# 13.1: Temperature

Difficulty Level: At Grade Created by: CK-12

## Objectives

The student will:

• Explain what is meant by temperature.
• Use the centigrade (Celsius) and Kelvin temperature scales.

## Vocabulary

• temperature: measurement of the average kinetic energy of the molecules in an object or system. Temperature can be measured with a thermometer or a calorimeter.

### Introduction

Objects that appear to be motionless with the human eye still have motion inside them. Matter is typically found in three states: solids, liquids, and gases. Solids have their molecules rigidly bound together by electrical forces, but the molecules can still vibrate back and forth in place. Liquids have molecules that touch and attract each other, but can move freely around each other. Gases have almost no electrical attraction between their molecules, and can move freely in any direction.

Temperature is a measure of the motion of the molecules of a substance. It is traditionally measured with a thermometer, which uses a liquid that can readily expand and contract in a tube. As the liquid gets hotter, it expands and shows a higher number on the tube. There are two closely related metric units of temperature– degrees Celsius, C\begin{align*}^\circ \text{C}\end{align*}, and Kelvin, K\begin{align*}\text{K}\end{align*}, as well as the common non-metric unit, degrees Fahrenheit, F\begin{align*}^\circ \text{F}\end{align*}.

### The Fahrenheit Scale

The first modern thermometer was invented by Daniel Fahrenheit (1686-1736), shown in the Figure below. The Fahrenheit scale is common in the United States but rarely used elsewhere. The scale was originally based on the range between zero at the temperature of brine (an equal mix of ice, water, and ammonium chloride) and 100 at average human body temperature.

Daniel Fahrenheit

The average is closer to 66.6 degrees above freezing (98.6 degrees). Since the freezing and boiling points of water make for good references, they were kept, and the average human body temperature was readjusted.

### The Celsius Scale

The two metric scales are based on the work of Swedish astronomer Anders Celsius, shown in the Figure below. His scale also was defined from zero to 100, but the scale was based on the freezing point and boiling point of water. Zero degrees Celsius, 0C\begin{align*}0^\circ \text{C}\end{align*}, is the temperature at which water freezes under standard conditions, and one hundred degrees Celsius, 100C\begin{align*}100^\circ \text{C}\end{align*}, is the temperature at which water boils under standard conditions.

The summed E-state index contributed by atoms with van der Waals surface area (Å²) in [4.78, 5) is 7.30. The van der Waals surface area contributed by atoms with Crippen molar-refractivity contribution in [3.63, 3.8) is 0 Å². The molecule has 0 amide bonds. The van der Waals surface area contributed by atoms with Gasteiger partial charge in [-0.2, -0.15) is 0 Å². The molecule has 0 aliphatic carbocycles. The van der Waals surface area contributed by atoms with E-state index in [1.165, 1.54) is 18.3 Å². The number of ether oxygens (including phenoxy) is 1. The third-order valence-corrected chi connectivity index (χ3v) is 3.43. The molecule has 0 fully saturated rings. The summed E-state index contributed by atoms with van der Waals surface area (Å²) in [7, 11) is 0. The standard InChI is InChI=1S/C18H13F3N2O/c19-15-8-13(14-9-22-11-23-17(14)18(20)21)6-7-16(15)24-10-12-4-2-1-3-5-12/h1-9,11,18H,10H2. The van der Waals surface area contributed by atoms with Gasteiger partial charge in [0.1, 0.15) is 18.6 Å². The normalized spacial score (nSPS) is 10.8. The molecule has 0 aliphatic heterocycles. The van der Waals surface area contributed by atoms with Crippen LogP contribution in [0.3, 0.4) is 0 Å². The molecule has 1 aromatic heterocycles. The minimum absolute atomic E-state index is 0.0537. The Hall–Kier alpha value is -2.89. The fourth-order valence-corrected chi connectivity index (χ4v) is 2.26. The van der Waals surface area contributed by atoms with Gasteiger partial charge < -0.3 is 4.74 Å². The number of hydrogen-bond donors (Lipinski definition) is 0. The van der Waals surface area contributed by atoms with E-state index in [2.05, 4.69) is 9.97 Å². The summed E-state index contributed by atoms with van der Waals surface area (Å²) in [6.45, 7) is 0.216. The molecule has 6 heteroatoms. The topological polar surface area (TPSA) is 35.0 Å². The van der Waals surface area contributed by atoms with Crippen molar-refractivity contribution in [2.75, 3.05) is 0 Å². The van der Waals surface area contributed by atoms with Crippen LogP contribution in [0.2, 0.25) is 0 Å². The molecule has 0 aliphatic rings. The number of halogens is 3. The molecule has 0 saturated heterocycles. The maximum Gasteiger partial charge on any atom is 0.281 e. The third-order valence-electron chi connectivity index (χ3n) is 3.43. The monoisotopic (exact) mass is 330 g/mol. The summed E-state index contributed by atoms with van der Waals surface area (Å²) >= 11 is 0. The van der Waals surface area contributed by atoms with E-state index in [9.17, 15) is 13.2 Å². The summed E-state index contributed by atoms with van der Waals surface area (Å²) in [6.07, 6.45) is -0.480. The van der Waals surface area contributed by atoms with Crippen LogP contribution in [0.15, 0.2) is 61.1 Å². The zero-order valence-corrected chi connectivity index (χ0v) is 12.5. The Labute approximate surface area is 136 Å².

Anders Celsius

### The Kelvin Scale

The other metric scale was invented later, after it was determined that temperature is based on motion. William Thomson, titled Lord Kelvin (1824 - 1907), Figure below, was an Irish physicist and engineer who devised a temperature scale that had an absolute zero. Although he did not fully understand the nature of heat, his calculations predicted there was a minimum temperature where the object had absolutely no heat.

Lord Kelvin

The lowest temperature (0 °K) on the Kelvin scale is equal to “absolute zero” or about -273 °C on the Celsius scale. The relationship between the two scales is a simple one: If you’re given a temperature Tc\begin{align*}T_c\end{align*} measured in the Celsius scale of xC\begin{align*}x^\circ C\end{align*} and wish to find the corresponding temperature TK\begin{align*}T_{K}\end{align*} in the Kelvin scale, then:TK=TC(1KC)+273K\begin{align*}T_K=T_C \left(1 \frac{K}{C}\right)+273 K\end{align*} or more simply TK=TC+273\begin{align*}\rightarrow T_K=T_C+273\end{align*}, where the answer is in units of Kelvin.

1. What is a temperature of 20 °C in Kelvin?

Answer: TK=TC+273 TK=20+273=293K\begin{align*}T_K=T_C+273 \ T_K=20+273=293 K\end{align*}

2. What is the temperature of -300 °C in Kelvin?

Answer: TK=TC+273TK=300+273=27K\begin{align*}T_K=T_C+273 \rightarrow T_K=-300+273=-27 K\end{align*}

This answer is impossible. 0 K is the lowest possible temperature. There can be no temperature lower than 273C\begin{align*}-273^\circ C\end{align*}.

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Date Created:
Mar 11, 2013